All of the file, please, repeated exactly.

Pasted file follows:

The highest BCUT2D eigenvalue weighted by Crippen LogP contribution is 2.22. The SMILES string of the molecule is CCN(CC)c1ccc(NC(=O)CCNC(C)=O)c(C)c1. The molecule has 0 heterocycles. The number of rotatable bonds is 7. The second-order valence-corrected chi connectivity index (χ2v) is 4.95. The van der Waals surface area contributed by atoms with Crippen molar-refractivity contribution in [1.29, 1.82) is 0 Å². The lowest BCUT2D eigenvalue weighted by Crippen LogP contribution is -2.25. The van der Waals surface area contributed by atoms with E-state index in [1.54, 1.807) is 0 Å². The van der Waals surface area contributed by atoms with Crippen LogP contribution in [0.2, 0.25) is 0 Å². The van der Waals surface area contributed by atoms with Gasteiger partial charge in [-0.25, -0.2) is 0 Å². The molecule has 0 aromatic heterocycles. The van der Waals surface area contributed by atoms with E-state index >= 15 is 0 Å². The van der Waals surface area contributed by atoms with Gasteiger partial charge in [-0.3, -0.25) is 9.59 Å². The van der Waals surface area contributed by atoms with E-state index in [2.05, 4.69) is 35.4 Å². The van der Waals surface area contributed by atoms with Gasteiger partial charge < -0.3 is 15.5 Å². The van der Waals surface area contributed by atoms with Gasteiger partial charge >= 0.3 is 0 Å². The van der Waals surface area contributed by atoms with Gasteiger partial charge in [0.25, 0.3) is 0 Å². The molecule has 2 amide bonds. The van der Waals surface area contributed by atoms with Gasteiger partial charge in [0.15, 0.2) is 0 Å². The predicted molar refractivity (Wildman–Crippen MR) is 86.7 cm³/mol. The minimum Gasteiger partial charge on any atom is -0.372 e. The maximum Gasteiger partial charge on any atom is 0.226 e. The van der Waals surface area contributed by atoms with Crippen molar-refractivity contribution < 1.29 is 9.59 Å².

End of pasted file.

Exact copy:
The highest BCUT2D eigenvalue weighted by Crippen LogP contribution is 2.22. The SMILES string of the molecule is CCN(CC)c1ccc(NC(=O)CCNC(C)=O)c(C)c1. The molecule has 0 heterocycles. The number of rotatable bonds is 7. The second-order valence-corrected chi connectivity index (χ2v) is 4.95. The van der Waals surface area contributed by atoms with Crippen molar-refractivity contribution in [1.29, 1.82) is 0 Å². The lowest BCUT2D eigenvalue weighted by Crippen LogP contribution is -2.25. The van der Waals surface area contributed by atoms with E-state index in [1.54, 1.807) is 0 Å². The van der Waals surface area contributed by atoms with Crippen LogP contribution in [0.2, 0.25) is 0 Å². The van der Waals surface area contributed by atoms with Gasteiger partial charge in [-0.25, -0.2) is 0 Å². The molecule has 0 aromatic heterocycles. The van der Waals surface area contributed by atoms with E-state index >= 15 is 0 Å². The van der Waals surface area contributed by atoms with Gasteiger partial charge in [-0.3, -0.25) is 9.59 Å². The van der Waals surface area contributed by atoms with E-state index in [2.05, 4.69) is 35.4 Å². The van der Waals surface area contributed by atoms with Gasteiger partial charge < -0.3 is 15.5 Å². The van der Waals surface area contributed by atoms with Gasteiger partial charge >= 0.3 is 0 Å². The van der Waals surface area contributed by atoms with Gasteiger partial charge in [0.25, 0.3) is 0 Å². The molecule has 2 amide bonds. The van der Waals surface area contributed by atoms with Gasteiger partial charge in [0.15, 0.2) is 0 Å². The predicted molar refractivity (Wildman–Crippen MR) is 86.7 cm³/mol. The minimum Gasteiger partial charge on any atom is -0.372 e. The maximum Gasteiger partial charge on any atom is 0.226 e. The van der Waals surface area contributed by atoms with Crippen molar-refractivity contribution < 1.29 is 9.59 Å².